Amaryllis Moleski, Instructions For Freedom

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#afropunkweseeyou: black lgbtq+ artists shine at bk museum

June 3, 2019
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I arrived at the Brooklyn Museum a shade later than I’d originally planned on Thursday evening. Perfect timing to enjoy the opening reception for Nobody Promised You Tomorrow: Art 50 Years After Stonewall, the museum’s spring exhibition honoring the fight for queer liberation in the years since the 1969 Stonewall Uprising. Even though this is the 101st event this season celebrating the 50th anniversary of Stonewall (a popular theme throughout New York City at the moment) the excitement in the room was still palpable. Wine flowed freely, music thumped in the background and the usual suspects of Brooklyn’s queer scene were in attendance. At one point, someone cracked a joke about the reception feeling like a real life “throwback Thursday,” to which everyone in earshot laughingly agreed.

While the makeup of the crowd may have felt like a throwback, the curators of Nobody Promised You Tomorrow, a five person team including Margo Cohen Ristorucci, Lindsay Harris, Carmen Hermo, Allie Rickard and Lauren Argentina Zelaya, brought in fresh blood to commemorate the monumental 50 year anniversary. The exhibition features 28 contemporary LGBTQ+ artists, most of whom are people of color, all born after 1969. Their work engages themes of heritage, care, revolt and desire in a number of mediums, ranging from drawing, film, audio tracks, sculpture and more. AFROPUNK made the journey to the Brooklyn Museum twice this week to bring you some of the highlights from Nobody Promised You Tomorrow. In accordance with their respective themes, here are some of the exhibits biggest takeaways:

DESIRE

The pieces pertaining to desire were undoubtedly my favorite. Black femme artists Amaryllis DeJesus Moleski and Linda LaBeija stood out amongst the sweaty crowd on Thursday night. LaBeija’s prolific spoken word piece Skins, perfectly encapsulated the frustrations of desire and more explicitly, sex, in a way that was agonizingly relatable. I sat facing the wall and closed my eyes. I bet if you pulled someone straight out of Stonewall, the bar, in the 1960s they’d have a similar story to tell as LaBeija. When it comes to the messy contradictions of fucking while queer or trans, don’t we all?

 Other highlights in this section included stills from Camilo Godoy’s zine Amigx an intimate, up close look at queer friendship and Felipe Baeza’s Post Colonial Object of Desire 3 and 4, which offered a more muted, but powerful expression of desire on handmade paper.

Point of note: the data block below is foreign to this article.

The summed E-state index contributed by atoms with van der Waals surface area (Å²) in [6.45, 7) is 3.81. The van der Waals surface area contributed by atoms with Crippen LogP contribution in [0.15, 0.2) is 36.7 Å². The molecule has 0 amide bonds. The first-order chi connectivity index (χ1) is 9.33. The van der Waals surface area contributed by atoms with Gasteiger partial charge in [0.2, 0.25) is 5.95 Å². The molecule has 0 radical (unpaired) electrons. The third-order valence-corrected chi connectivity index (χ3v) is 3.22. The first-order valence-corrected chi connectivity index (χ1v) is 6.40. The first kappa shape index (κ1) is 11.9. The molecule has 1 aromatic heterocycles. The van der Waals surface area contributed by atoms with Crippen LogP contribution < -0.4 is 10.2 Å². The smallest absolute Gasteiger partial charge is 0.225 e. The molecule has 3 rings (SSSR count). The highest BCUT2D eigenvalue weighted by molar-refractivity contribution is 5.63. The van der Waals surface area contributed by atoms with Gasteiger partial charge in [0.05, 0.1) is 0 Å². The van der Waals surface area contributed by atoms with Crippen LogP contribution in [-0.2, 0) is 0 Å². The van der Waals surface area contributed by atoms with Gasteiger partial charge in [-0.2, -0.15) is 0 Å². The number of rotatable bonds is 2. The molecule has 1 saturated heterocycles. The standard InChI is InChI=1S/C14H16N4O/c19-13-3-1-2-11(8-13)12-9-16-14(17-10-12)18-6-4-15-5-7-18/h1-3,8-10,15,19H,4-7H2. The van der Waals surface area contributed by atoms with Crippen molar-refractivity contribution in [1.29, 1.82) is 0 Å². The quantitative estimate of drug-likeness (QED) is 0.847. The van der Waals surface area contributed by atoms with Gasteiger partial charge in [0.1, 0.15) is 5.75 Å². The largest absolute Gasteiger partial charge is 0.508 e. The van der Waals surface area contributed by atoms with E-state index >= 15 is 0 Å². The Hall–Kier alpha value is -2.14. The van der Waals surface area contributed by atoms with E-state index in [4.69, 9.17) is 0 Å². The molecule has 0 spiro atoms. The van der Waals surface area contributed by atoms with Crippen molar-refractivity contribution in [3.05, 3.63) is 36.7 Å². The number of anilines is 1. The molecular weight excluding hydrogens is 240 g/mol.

CARE NETWORKS

The section on care networks aimed to look at how LGBTQ+ communities care for one another, keep each other safe and find connection as a means for liberation. Although it featured work from Brooklyn favorites such as Papi Juice and Una Aya Osato, it still left much to be desired.

REVOLT

 

Revolt explored the more radical influences of the Stonewall Uprising. An uprising that was inherently anti-assimilationist, intersectional and unapologetic by nature. Juliana Huxtable, one of the many talented black trans artists featured in the exhibition, stood out with The Feminist Scam a cheeky critique of feminism in black communities. The indignant work in this section was empowering and fun. A head nod to the brave bodies who rioted during Stonewall, and a “fuck you” to the still abundant anti-queer, anti-trans and anti-feminists of today.

HERITAGE

A crowd favorite amongst opening day attendees, the heritage section offered a beautiful look into stories untold, with an emphasis on black trans and gender non conforming people. It offers one of the first looks at Tourmaline’s latest film, Salacia, a short on Mary Jones, a black trans woman living in New York City in the early 19th century. As well as Kiyan Williams’ Reflections which exhumes the voice of Jesse Harris, a black gender transgressive artist interviewed by filmmaker Marlon Riggs in 1989.

In summation, Nobody Promised You Tomorrow: Art 50 Years After Stonewall is a wonderful honoring of the past, and a commanding arrival of the LGBTQ+ artists of today. This exhibition, made all the better by black trans and queer artists, is a must see! On view now through December 8th 2019 only at the Brooklyn Museum.

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